Can You Double-Glaze Existing Windows?

Double-glazed windows are some of the best home improvements you can make, especially in the wake of Britain’s energy price hike, but it may not be cost-effective to buy entirely new double-glazed windows for every space in the home. But what about adding glazing to an existing window?

The answer is – yes. That being said, double glazing isn’t just adding a second pane, but also ensuring the insulating gas is placed between them. 

As a result, we’ve decided to put together a guide that explores the conditions required for double-glazing, as well as what goes into it. 

Feasibility of Double-Glazing Existing Windows

The possibility of double-glazing existing windows depends on a variety of factors, as seen below: 

  • Window age – The date of the window’s installation is important, because older windows were less technologically impressive, lowering compatibility. For example, a good deal of older casement windows have frames that cannot accommodate a second pane because they were designed with weight limitations. Typically, the rule goes, the older a window is, the less likely it is that you can add a second pane.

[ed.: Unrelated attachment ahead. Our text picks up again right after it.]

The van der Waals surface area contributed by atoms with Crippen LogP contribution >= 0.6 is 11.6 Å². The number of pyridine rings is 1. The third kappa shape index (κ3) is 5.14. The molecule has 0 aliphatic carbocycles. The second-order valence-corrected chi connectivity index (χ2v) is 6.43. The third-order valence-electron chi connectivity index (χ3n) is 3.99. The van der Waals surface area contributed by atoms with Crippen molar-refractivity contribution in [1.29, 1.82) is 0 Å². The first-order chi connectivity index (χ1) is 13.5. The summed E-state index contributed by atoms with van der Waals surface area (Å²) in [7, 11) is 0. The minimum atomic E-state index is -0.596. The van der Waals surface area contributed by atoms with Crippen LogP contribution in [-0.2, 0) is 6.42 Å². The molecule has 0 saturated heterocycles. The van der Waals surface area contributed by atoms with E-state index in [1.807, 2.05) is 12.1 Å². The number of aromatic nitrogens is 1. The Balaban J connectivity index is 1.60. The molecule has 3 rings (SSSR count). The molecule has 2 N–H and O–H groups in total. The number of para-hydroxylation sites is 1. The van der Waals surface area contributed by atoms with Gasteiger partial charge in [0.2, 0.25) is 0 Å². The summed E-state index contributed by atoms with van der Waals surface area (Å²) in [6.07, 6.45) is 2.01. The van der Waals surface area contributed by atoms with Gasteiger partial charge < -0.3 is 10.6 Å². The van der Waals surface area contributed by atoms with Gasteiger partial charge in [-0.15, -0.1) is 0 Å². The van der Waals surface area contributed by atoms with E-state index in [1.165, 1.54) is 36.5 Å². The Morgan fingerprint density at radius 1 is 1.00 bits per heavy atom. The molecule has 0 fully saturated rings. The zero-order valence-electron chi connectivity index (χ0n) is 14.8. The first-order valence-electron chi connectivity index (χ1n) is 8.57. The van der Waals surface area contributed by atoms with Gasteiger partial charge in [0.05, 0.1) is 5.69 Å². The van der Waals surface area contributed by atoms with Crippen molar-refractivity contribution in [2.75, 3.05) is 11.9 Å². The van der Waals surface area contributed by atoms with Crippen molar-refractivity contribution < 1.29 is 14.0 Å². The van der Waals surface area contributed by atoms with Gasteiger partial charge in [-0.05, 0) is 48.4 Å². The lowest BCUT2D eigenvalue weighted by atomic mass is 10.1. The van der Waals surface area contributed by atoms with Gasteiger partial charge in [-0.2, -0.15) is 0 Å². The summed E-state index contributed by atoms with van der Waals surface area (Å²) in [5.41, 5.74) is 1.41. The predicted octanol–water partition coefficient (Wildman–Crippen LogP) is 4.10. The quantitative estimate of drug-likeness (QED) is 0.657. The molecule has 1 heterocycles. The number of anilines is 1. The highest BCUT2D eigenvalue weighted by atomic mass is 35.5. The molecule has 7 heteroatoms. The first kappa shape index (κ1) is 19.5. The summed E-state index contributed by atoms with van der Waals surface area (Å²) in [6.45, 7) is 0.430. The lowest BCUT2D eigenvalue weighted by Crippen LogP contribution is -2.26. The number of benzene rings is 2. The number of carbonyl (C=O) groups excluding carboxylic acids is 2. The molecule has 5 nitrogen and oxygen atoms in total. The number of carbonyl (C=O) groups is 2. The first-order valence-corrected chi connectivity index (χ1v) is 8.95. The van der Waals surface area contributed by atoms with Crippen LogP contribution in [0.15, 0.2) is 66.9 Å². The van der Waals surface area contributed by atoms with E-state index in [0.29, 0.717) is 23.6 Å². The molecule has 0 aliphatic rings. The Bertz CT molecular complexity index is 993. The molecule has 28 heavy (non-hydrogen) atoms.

• Frame Material – The material of the window frame is a big factor. For example, in our experience, wooden window frames often require reinforcement before upgrading. Modern windows are usually constructed from aluminium or uPVC frames, which are quite hardy and can take loads much heavier than window panes. 
  • Building Regulations – Logistics and rules are the bane of home improvement. Some regions around the UK have specific requirements concerning thermal efficiency. For example, some areas that are protected by law may not allow the addition of double-glazing due to the fact that the architecture must be preserved (I.E. windows in a Tudor era home). 

What’s better – Secondary Glazing or Retrofit Double Glazing?

There are two main ways to double-glaze existing windows. We will go through both below.

Secondary Glazing

Secondary glazing is the installation of a second glass pane on the interior side of a window. Between the panes, a layer of air will be trapped. The air is, of course, less effective than the argon gas that comes with professionally installed double-glazing, but nonetheless, it does a much better job than single-pane at insulating your home.

This process involves measuring the window you already have, crafting a new frame, and fitting it alongside the secondary pane into the frame. It is not an intrusive operation.

It is suitable for historic or listed buildings, as well as for people whose budgets are constrained.

Retrofit Double Glazing

Retrofitting double-glazing may sound like just putting in a new window, but it’s not. Retrofitting double glazing entails getting rid of the single pane glass, and putting in a pre-made double glazing unit into the frame. This makes the work a lot more comprehensive and time-consuming, not to mention, it leaves you with a hole in the wall for the duration of the operation.